Serving up some hands-on advice
Budding chef offers CHS culinary arts classes a peek into life at top chef school
Manchester native Tori Perry, a second-year student at one of the nation’s premier culi-nary universities, demonstrates to Mrs. Susan Steele’s culinary arts class how to break down whole chicken. (Photos by John Coffelt)
“I go into class and it’s like a having a full-time job, but I go into class excited everyday [to be] cooking.”
By John Coffelt, STAFF WRITER
Coffee County Central High School culinary arts students last week received a peek into nation’s elite Culinary Institute of America, at Hyde Park, N.Y., through a returning second-year student coming to her hometown for a break before an externship out west.
Tori Perry, a 2012 graduate of CHS, told Susan Steele’s classes about what she had learned over the last year – and demonstrated skills she has learned along the way.
While talking, her training shows, barely taking note of the razor-sharp knife in her hands as she unconsciously cuts slippery chicken pieces.
“[The CIA] has been nothing short of life changing,” she tells the class. A small snap of chicken leg punctuates her words.
She tells the former classmates about her second year when she will be certified in wine, work in public, gourmet restaurants on campus and move from culinary basics into regionally specific cuisines.
“I’m a full-time student, and it’s nothing less that a full-time job.”
At CIA, the instruction is relentless. One course, breakfast foods, begins at 2 a.m.
Cutting any class will cost you a letter grade – two and you’ll fail the course.
“Our chefs are pretty rigorous, but, for the most part, they’re pretty nice and they want you to learn,” Perry says.
Aside from kitchen classes, there are regular academic and business classes.
“It’s been really crazy, but my school is nothing but the best. I’m really happy I made the decision to move.”
She said that moving to New York as an 18-year-old was intense – the new lifestyle her biggest surprise, but also the move has opened her eyes to cultures she would have otherwise never found.
A friend from Korea hasn’t been able to go home since starting school, the family of another girl from Costa Rica, owns a pineapple farm.
“The best thing about moving away is meeting new people,” she says. “It’s opened my eyes to a lot of foods that I would have otherwise.
“The diversity of people [is great], getting to work with people and the different styles of how they look at food. It gives you a different outlook at life; there’s more to like than here.”
In the kitchen, Perry may have broken down chicken countless times, but working in her former classroom is a special treat.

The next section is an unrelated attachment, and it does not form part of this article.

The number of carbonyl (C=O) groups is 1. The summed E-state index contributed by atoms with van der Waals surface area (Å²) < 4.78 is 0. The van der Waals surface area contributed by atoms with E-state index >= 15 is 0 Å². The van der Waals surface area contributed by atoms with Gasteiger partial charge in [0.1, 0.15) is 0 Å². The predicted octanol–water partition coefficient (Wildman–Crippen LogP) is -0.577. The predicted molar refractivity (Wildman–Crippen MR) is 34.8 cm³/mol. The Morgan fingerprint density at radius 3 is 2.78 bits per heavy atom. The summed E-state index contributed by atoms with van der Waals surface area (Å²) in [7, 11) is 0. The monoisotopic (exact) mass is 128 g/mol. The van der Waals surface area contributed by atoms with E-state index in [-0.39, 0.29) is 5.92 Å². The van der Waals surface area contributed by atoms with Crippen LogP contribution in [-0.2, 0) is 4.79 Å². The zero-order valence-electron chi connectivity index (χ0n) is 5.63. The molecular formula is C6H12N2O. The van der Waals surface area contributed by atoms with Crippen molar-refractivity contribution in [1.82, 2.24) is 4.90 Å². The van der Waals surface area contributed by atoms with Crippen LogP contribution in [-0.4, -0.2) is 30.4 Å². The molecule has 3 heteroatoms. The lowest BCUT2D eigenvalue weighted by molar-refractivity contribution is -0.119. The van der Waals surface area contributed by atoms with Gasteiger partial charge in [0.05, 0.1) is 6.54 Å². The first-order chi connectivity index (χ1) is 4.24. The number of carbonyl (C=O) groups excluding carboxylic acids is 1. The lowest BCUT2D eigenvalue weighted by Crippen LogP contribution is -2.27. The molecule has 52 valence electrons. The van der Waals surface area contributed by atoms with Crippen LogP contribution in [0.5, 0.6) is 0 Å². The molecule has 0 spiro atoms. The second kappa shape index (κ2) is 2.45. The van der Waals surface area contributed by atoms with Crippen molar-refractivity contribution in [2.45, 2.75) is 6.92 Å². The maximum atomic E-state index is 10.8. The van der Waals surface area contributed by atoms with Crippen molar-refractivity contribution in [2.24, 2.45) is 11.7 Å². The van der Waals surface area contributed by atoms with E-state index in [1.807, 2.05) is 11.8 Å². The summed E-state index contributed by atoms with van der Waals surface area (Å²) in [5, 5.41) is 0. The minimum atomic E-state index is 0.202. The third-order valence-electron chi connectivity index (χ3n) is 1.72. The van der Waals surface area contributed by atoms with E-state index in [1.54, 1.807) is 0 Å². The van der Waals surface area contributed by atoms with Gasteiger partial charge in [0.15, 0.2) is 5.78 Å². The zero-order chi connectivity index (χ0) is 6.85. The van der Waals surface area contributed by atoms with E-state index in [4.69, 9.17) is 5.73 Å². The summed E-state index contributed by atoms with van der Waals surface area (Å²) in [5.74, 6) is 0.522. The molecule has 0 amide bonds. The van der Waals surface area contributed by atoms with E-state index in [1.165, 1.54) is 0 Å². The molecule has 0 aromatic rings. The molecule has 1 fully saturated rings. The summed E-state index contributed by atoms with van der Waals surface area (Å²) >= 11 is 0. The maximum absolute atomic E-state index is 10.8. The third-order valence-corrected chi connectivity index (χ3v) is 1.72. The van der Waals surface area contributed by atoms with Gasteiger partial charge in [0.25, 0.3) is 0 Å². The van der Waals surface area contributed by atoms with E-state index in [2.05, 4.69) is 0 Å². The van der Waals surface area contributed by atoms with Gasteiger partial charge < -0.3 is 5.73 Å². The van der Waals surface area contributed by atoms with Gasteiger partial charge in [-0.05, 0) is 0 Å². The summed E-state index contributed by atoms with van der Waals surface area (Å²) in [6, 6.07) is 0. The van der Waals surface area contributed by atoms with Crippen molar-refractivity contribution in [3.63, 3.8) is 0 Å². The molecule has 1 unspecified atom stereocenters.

Every move bespeaks efficiency. Contentment shows on her features, Perry removes the legs of the chicken, recounting the first time she cut herself badly.
“I cut myself on the last day of meat class [working on chicken], and it was rough. I almost cut my finger off,” she tells the students.
In meat class, whole market quantities of meat are brought in to show the budding chefs the butchering side of food production that they won’t usually see in restaurants.
“I started bleeding really bad, and [this kid in class] asked, ‘Tori do you need to go to the nurse?’ ”
Perry, a little squeamish around blood, got the friend to bandage the finger, but wouldn’t look at it, and then got back to work.
“Basically when cutting meat, you just follow the natural seams of the meat,” she advises.
Perry shows them how to French the bird’s wings. Not what it sounds like, Frenching is trimming meat to expose a length of bone. Visualize a rack of lamb with the ribs exposed.
This is a pretty elementary skill that CIA would-be chefs learn early on. The food is passed along to students that have mastered the skill to practice preparing.
“You build on everything,” she said.
Classes at CIA are small and unlike other studies, a class will pretty much stay together throughout the program.
“The really cool thing about cooking is that while all of us may be away from home, it’s a away for us to bond. We usually do a Sunday family meal.”
Next up in Perry’s education is an externship later this month at The Devil’s Thumb Ranch and Resort in Tabernash, Colo. This is when students finishing their second semester are required to work for a block in an elite restaurant.
“It’s basically like finding a job. You apply for the job and are interviewed for it.”
She will move to Devil’s Thumb where she will learn rustic, western-style cuisine under Executive Chef Evan Treadwell and Sous Chef.
The Devil’s Thumb Ranch House menu includes a $30 Duck Confit, Wild Boar and Venison Cassoulet, Walnut Crusted Pork Loin and Elk Filet Mignon, $38.
She plans to continue after earning her Associate’s Degree at CIA into the school’s four-year program.
Perry was excited to return to CHS to talk.
“Miss Steele means a lot to me. She helped me a lot to know that cooking was my thing. There are so many fields you can go into. I was kinda overwhelmed.”
Perry said that Steele helped focus her intentions onto a career that she loves.
“I go into class and it’s like a having job, but I go into class excited everyday [to be] cooking.